If that's the case not hard to see an upside scenario materially in excess of that target but we will see. Downside protection of course remains rock solid.
    Jan 8, 2013. 11:59 AM | Likes Like |Link to Comment
  • Don't Buy Sandstorm Gold - Yet [View article]
    EW, no disrespect but there are so many things wrong with this analysis its hard to know where to begin.

    First it makes zero sense to value this company on its LTM earnings given the natural lag between when capital is deployed and when the associated revenue and income from said investments start to hit the bottom line. Second, using proven and probable reserves isn't much better given the nature of the deals they do which are predicated on the idea that there is substantial low hanging fruit in terms of resource expansion (I mean come on, the NPV of the Aurizona stream alone could end up being worth something approximating SAND's present EV).

    Regardless, SAND should be valued at minimum on the steady state earnings power of its existing asset base, in other words what it will earn in a normal year form its existing streams absent any exploration upside (which I would add is many multiples of what's currently booked and the realization of which is highly probable). So, given its existing streams by my rough math SAND is trading at about 10x normalized "steady state" FCF. Is 10x EV/Normalized FCF expensive for a high quality business that's 1) existing asset base could double or triple as its proved up over the next few years 2) possesses ~$175m in available capital to be deployed into new streams at high returns, which will likely add another $40m+ to the bottom line and 3) that could easily double its total stream count over the next 3-5 years? I think not.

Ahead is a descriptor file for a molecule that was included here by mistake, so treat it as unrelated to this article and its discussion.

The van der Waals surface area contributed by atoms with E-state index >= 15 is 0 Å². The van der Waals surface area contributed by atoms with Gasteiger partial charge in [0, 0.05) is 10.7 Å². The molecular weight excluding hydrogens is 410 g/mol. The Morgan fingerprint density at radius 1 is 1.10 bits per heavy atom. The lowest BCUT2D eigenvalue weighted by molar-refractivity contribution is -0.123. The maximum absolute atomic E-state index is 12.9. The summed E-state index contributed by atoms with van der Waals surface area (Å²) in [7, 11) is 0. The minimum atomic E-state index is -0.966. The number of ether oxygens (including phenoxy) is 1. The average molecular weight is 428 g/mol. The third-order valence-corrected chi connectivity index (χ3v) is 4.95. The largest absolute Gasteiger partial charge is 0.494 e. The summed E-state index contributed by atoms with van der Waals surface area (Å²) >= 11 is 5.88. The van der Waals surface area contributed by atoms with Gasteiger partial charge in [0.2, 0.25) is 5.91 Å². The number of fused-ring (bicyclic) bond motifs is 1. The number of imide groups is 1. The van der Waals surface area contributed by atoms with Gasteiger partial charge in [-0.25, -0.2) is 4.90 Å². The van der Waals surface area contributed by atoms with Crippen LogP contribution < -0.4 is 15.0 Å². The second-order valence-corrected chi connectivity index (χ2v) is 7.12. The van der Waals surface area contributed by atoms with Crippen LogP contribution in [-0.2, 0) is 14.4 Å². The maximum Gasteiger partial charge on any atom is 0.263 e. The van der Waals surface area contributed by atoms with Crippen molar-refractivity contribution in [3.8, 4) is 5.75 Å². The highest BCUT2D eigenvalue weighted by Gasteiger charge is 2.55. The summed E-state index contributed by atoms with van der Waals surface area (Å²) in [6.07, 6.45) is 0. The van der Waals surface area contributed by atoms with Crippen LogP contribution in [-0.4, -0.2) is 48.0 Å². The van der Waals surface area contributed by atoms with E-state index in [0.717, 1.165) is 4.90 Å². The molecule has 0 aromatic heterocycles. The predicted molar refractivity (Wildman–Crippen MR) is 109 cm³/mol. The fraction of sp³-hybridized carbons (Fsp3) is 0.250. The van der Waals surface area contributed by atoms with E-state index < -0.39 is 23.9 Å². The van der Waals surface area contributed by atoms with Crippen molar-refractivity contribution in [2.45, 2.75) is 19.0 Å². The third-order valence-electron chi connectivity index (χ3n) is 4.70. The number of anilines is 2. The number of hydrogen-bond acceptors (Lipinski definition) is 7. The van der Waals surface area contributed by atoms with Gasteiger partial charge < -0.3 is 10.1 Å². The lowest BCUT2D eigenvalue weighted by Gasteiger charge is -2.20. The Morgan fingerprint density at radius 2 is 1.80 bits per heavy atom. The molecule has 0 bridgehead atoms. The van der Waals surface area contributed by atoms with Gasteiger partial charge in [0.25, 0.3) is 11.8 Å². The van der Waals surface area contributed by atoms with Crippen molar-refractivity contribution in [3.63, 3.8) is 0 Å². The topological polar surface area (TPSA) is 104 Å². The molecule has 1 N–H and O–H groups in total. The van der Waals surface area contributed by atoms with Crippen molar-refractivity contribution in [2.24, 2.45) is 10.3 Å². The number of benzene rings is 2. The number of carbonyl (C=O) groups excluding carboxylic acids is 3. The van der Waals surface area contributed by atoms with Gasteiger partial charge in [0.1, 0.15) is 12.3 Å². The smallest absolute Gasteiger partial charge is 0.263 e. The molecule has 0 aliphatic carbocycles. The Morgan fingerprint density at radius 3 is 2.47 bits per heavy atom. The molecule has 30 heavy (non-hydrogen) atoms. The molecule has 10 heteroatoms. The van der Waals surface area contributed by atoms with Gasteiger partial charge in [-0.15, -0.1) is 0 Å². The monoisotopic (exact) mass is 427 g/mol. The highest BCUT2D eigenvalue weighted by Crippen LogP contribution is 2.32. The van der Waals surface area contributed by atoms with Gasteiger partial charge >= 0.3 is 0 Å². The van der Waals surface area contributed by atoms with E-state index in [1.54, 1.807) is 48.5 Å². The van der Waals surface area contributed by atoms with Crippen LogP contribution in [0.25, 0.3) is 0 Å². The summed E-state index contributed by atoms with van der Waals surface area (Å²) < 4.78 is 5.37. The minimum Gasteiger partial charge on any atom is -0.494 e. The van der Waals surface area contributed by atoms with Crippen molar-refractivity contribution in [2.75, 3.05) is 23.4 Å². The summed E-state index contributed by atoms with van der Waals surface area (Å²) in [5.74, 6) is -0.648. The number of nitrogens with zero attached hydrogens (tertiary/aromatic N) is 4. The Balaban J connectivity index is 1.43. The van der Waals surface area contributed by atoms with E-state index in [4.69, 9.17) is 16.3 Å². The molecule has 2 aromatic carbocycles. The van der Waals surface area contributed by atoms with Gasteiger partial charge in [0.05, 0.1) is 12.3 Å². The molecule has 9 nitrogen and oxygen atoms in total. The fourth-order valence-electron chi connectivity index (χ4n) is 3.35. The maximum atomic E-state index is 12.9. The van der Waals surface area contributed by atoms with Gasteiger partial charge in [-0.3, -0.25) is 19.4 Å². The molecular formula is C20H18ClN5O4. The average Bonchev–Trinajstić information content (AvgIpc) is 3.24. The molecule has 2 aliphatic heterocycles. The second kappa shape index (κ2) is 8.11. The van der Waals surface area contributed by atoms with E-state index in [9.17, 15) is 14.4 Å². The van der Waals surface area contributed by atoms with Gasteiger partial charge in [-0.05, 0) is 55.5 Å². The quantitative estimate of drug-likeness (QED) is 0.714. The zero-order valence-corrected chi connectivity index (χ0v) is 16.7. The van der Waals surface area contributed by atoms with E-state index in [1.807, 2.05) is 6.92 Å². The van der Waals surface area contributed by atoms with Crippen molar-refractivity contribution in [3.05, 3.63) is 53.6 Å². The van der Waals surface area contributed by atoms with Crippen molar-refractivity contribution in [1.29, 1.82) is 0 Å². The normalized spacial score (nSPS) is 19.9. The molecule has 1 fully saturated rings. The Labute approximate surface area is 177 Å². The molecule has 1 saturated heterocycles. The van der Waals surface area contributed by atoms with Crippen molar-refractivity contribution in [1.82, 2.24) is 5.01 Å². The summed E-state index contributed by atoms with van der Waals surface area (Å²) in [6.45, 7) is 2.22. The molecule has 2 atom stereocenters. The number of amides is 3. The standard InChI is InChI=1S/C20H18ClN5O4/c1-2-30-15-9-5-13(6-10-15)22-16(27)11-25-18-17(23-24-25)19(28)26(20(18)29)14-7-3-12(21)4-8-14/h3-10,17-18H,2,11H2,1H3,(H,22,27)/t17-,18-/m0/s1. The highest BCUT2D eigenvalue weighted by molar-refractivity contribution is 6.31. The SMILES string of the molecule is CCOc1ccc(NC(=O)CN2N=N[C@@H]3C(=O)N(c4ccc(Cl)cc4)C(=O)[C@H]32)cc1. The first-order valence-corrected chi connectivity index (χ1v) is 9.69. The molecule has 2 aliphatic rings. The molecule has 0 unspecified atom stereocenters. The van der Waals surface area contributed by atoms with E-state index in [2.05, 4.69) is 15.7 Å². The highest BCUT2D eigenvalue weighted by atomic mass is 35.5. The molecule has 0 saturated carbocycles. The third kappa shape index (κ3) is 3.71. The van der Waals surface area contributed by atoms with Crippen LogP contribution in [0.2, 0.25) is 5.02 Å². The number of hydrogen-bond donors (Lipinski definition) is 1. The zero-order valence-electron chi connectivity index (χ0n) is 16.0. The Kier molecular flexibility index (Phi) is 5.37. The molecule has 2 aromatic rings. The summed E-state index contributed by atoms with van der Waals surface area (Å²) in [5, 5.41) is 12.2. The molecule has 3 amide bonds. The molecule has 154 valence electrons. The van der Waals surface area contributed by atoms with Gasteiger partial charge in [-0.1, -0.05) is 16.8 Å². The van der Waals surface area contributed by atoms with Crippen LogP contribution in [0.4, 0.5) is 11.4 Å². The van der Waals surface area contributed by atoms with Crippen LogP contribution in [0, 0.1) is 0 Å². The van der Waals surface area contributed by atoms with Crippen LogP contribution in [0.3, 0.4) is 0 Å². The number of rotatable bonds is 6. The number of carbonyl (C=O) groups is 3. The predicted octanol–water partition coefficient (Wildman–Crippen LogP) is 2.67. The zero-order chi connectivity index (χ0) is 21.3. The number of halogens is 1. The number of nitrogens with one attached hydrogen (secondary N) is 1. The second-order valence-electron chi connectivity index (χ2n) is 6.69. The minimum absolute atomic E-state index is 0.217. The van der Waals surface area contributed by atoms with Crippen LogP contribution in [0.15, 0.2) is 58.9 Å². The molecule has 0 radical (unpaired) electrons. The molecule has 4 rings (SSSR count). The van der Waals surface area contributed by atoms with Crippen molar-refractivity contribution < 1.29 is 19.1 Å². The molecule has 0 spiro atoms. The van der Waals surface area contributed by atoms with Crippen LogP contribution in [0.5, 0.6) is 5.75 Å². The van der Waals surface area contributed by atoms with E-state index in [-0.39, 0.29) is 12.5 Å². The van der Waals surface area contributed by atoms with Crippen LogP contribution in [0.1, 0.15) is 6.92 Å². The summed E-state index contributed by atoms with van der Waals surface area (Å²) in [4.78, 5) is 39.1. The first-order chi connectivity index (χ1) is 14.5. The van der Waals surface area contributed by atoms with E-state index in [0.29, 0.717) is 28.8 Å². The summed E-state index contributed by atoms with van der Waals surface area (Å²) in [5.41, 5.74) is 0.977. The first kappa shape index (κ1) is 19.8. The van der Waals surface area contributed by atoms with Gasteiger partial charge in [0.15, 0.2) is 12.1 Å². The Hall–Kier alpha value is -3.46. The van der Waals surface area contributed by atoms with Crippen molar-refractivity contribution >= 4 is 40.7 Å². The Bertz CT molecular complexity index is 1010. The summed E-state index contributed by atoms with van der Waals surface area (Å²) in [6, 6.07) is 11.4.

Anyhow, I'd say not only is the stock not expensive given what's tantamount to a no growth valuation, it's downright cheap all things considered (on an absolute basis). It's also cheap on a relative basis, as its less attractive comps trade at apples to apples valuations typically 50-100% higher.